When I first embarked on an analysis of T. Colin Campbell’s The China Study, I did not anticipate the range or magnitude of responses it would invoke—reactions that have been at times controversial, at times impassioned, and at times downright heated, but above all else intellectually provocative. It seems “The China Study” is a book that, in many cases, is either intensely revered or vehemently criticized, and its ability to generate ongoing discussion signifies a deep-seated division in the scientific community.
I would like to thank Dr. Campbell for his cordial response to my critique, as well as for the time he has taken to elucidate his philosophy of nutrition and his approach to research. While I do not agree with some of his conclusions, I honor his contributions to the field of health and nutrition, and deeply admire his courage to promote an unpopular message amidst a research sector dominated by special interests and opposing views.
I propose that Campbell’s hypothesis is not altogether wrong but, more accurately, incomplete. While he has skillfully identified the importance of whole, unprocessed foods in achieving and maintaining health, his focus on wedding animal products with disease has come at the expense of exploring—or even acknowledging—the presence of other diet-disease patterns that may be stronger, more relevant, and ultimately more imperative for public health and nutritional research.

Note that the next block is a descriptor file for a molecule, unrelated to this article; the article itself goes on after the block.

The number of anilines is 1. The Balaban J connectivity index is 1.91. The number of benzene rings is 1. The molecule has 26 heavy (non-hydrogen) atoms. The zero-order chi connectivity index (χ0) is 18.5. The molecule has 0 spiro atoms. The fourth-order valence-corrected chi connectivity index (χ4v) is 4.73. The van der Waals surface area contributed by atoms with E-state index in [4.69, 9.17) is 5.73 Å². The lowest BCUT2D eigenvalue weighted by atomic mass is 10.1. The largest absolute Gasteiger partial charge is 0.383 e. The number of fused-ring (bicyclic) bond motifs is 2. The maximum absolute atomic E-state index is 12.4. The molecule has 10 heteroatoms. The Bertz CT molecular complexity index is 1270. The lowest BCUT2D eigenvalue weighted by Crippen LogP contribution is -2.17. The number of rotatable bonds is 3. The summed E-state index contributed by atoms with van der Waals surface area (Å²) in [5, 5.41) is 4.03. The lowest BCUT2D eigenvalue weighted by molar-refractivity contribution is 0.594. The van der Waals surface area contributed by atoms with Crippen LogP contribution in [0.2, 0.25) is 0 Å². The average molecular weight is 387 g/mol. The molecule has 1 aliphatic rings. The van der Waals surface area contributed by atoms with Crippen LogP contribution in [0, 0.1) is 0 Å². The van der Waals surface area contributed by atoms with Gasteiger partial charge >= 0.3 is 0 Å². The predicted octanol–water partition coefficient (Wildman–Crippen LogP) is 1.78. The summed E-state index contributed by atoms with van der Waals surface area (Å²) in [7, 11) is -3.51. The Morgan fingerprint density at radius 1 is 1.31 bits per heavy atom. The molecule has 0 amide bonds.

Having lit a proverbial fuse, I feel called and compelled to make the sum of my findings available to the public so that they may add, in whatever extent or direction, to the symphony of voices engaged in this discourse. My intent with this paper is not to discredit Campbell as a scientist, nor to promote or discourage a particular diet—but rather, to present new ways of looking at the China Study data and related research while highlighting the shortcomings in Campbell’s specific conclusions. I hope this information can be valuable to readers while—above all else—encouraging the use of independent, critical thought to advance our understanding of health.